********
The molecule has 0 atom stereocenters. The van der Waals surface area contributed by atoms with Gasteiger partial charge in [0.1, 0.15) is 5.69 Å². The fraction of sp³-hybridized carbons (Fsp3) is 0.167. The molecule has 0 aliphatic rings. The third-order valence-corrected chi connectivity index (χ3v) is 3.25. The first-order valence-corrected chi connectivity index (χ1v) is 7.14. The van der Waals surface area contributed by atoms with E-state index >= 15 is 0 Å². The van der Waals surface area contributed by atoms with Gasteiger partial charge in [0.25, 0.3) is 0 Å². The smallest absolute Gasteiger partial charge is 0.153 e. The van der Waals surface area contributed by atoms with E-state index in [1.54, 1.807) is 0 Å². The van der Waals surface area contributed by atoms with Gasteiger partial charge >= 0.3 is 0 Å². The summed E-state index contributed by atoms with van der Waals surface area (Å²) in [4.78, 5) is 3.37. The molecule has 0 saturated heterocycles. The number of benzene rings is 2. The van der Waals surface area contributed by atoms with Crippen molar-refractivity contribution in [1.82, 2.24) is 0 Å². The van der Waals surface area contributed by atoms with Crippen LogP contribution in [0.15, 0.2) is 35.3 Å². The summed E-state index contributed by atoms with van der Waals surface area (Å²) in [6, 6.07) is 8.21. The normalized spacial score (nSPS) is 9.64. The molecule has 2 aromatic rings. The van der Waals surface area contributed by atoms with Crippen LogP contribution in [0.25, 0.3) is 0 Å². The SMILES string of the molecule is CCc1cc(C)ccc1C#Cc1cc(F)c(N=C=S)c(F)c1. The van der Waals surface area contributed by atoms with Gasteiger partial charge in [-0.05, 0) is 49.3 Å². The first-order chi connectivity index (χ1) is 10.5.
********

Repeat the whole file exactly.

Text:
The molecule has 0 atom stereocenters. The van der Waals surface area contributed by atoms with Gasteiger partial charge in [0.1, 0.15) is 5.69 Å². The fraction of sp³-hybridized carbons (Fsp3) is 0.167. The molecule has 0 aliphatic rings. The third-order valence-corrected chi connectivity index (χ3v) is 3.25. The first-order valence-corrected chi connectivity index (χ1v) is 7.14. The van der Waals surface area contributed by atoms with E-state index >= 15 is 0 Å². The van der Waals surface area contributed by atoms with Gasteiger partial charge in [0.25, 0.3) is 0 Å². The smallest absolute Gasteiger partial charge is 0.153 e. The van der Waals surface area contributed by atoms with E-state index in [1.54, 1.807) is 0 Å². The van der Waals surface area contributed by atoms with Gasteiger partial charge >= 0.3 is 0 Å². The summed E-state index contributed by atoms with van der Waals surface area (Å²) in [4.78, 5) is 3.37. The molecule has 0 saturated heterocycles. The number of benzene rings is 2. The van der Waals surface area contributed by atoms with Crippen molar-refractivity contribution in [1.82, 2.24) is 0 Å². The van der Waals surface area contributed by atoms with Crippen LogP contribution in [0.15, 0.2) is 35.3 Å². The summed E-state index contributed by atoms with van der Waals surface area (Å²) in [6, 6.07) is 8.21. The normalized spacial score (nSPS) is 9.64. The molecule has 2 aromatic rings. The van der Waals surface area contributed by atoms with Crippen LogP contribution in [0.25, 0.3) is 0 Å². The SMILES string of the molecule is CCc1cc(C)ccc1C#Cc1cc(F)c(N=C=S)c(F)c1. The van der Waals surface area contributed by atoms with Gasteiger partial charge in [-0.05, 0) is 49.3 Å². The first-order chi connectivity index (χ1) is 10.5.